Nothing against "The Matrix," by the way--at least, not the first one. I was one of the audience members who never thought twice about "Dark City" but thought, for one summer, that "The Matrix" was the greatest thing ever made--I saw it about three times in theaters and spent hours discussing its theological and philosophical underpinnings with friends. Ten years later, it's been years since I've sat and watched the film, which truthfully was tarnished by two inferior sequels--one massively bloated the other just massively awful. And while I still hold "The Matrix" in high regard as a revolutionary moment in Hollywood, thanks to its groundbreaking special effects, the truth is that I've come to realize that it's just a really cool action/sci-fi hybrid that manages to pile a mishmash of Christian/Buddhist/Post-Modern thought into a blender, spouting lines of "deep" dialogue that mask the fact that the Wachowskis really had some ideas but no real beliefs. And that's fine..."The Matrix" is still a fun movie and it's more intelligent than most action flicks. But anyone who tries to tell you it's a deep film really hasn't stopped to think much about it. There are a lot of cool concepts...just no real ideas.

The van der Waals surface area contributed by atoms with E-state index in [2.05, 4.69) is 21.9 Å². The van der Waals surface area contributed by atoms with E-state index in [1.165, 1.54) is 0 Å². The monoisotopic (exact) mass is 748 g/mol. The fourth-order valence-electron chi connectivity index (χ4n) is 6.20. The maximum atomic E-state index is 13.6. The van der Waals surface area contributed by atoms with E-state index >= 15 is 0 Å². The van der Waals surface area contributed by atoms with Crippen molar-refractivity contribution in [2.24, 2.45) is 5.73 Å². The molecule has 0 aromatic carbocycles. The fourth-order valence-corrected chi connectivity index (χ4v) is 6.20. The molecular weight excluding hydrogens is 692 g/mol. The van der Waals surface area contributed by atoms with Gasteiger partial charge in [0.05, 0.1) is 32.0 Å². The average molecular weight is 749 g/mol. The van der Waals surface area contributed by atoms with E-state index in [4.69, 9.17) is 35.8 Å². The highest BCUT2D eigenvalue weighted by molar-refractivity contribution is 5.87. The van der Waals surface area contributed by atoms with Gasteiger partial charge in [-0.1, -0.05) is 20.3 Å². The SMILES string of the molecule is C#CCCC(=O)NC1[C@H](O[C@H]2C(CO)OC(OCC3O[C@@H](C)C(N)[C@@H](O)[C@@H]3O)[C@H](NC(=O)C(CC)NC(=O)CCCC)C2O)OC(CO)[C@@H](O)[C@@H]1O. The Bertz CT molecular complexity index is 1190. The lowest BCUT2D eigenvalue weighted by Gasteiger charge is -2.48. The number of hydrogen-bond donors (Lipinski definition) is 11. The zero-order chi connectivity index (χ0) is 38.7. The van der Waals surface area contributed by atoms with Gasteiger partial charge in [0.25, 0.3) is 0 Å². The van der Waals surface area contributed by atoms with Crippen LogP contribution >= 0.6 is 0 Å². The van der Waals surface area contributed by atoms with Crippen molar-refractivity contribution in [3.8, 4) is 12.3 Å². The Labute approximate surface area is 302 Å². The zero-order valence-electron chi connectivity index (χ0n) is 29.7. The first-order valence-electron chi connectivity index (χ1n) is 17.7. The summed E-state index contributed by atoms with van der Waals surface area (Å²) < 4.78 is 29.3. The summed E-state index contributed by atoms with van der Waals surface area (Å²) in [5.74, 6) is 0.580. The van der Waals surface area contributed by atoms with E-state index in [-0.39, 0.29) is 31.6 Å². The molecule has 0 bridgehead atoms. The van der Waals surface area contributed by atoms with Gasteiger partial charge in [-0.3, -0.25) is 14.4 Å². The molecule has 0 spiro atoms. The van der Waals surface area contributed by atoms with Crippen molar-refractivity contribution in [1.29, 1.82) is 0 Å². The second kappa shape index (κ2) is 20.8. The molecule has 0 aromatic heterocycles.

Which may be why people stayed away from "Dark City." While Alex Proyas' film is a top-notch, very exciting thriller, it's also about ideas. Proyas is a visual master who is also not afraid to tackle heavy science fiction premises. Here, he not only deals with a very intriguing idea (SPOILER!)--what if humans were really subjects in a massive alien experiment to see what makes us tick--but he also moves beyond that admittedly cool premise to delve into deeper ideas...what makes someone human? If we are the sum of our memories, what happens if our memories aren't real? If you supply someone with the information and background that tells them they love a person, is that love real? Audiences, especially those who just want to be entertained, don't like having to grapple with questions...they'd rather be spoon fed answers. And "Dark City" doesn't simply say "here's a cool idea" and then go on deals with the implications and questions raised. It's one of the most visually astonishing films I've ever seen and also one of the most brilliantly-imaginative pieces of science fiction of the past 15 years.